Towards the middle of the day I feel anxiety creeping up on me because is this really all there is to it? Part of me wants more.
Later that night I'm flipping through channels. I stumble upon Shark Tank and Mr. Wonderful says something that hit like a ton of bricks...
"You wanna make millions? You gotta be your own boss."
I mentioned this to someone and they laughed. I applied for other jobs and they laughed. Recruiters said I'm either overqualified or not qualified enough. Some tried to put me in a box. Some I never heard from again.
But those words from Kevin O'Leary kept echoing in my head.
I remembered this one university I used to recruit students to because of the partnership with a company I used to work for. They offered generous scholarships, provided all this great intel and here I was knowing all this verbatim and suddenly it clicked.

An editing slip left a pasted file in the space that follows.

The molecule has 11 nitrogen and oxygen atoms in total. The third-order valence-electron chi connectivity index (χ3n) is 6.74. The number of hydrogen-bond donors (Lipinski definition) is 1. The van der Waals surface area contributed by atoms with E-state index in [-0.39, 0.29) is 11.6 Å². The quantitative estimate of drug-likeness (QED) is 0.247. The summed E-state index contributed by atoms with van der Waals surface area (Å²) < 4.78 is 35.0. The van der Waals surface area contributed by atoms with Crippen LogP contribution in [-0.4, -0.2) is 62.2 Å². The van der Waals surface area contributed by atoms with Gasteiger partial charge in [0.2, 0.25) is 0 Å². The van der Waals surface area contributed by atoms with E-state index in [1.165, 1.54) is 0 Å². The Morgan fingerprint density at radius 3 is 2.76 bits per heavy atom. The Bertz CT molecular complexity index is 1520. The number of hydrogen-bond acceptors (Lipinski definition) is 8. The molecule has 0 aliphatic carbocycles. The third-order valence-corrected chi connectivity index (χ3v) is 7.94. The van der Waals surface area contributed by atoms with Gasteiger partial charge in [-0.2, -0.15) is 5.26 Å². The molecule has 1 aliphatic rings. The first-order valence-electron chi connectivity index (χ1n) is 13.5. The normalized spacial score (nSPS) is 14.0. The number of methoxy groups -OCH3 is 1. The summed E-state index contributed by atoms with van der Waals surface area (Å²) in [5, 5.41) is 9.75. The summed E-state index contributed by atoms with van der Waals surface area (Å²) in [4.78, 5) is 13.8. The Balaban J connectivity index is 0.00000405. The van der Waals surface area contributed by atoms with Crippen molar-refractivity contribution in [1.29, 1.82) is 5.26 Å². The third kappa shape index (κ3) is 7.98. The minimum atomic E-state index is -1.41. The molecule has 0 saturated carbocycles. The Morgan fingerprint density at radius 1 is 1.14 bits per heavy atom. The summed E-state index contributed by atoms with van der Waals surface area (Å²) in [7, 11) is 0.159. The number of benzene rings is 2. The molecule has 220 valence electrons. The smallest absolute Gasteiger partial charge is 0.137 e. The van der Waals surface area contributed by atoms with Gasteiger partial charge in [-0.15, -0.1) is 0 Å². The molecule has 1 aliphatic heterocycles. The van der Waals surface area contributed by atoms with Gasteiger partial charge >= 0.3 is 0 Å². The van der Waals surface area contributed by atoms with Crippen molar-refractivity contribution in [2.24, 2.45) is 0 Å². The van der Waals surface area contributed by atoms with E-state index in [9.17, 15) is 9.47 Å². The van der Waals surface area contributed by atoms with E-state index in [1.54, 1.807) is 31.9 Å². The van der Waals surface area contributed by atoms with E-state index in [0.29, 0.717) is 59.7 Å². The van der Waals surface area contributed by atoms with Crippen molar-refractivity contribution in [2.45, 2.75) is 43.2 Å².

Because of the apprentice mindset, I had to do something bigger and commit to something on a much deeper level. I applied for my MBA, yet I still wanted to stay corporate loyal.
I get accepted to graduate school for a marketing management degree, but later realize I can take all these credits and overlap them with an MBA...so now I'm pursuing two disciplines officially making the biggest commitment I've made thus far.
Goodbye, money. It was nice having you.
At that pivotal moment is when I realized how little I was actually making, how stressed I was becoming and how relatively not passionate I was about what I was doing.
I was certain of one thing though. I wanted to make it big. I wanted to see those commas rolling in.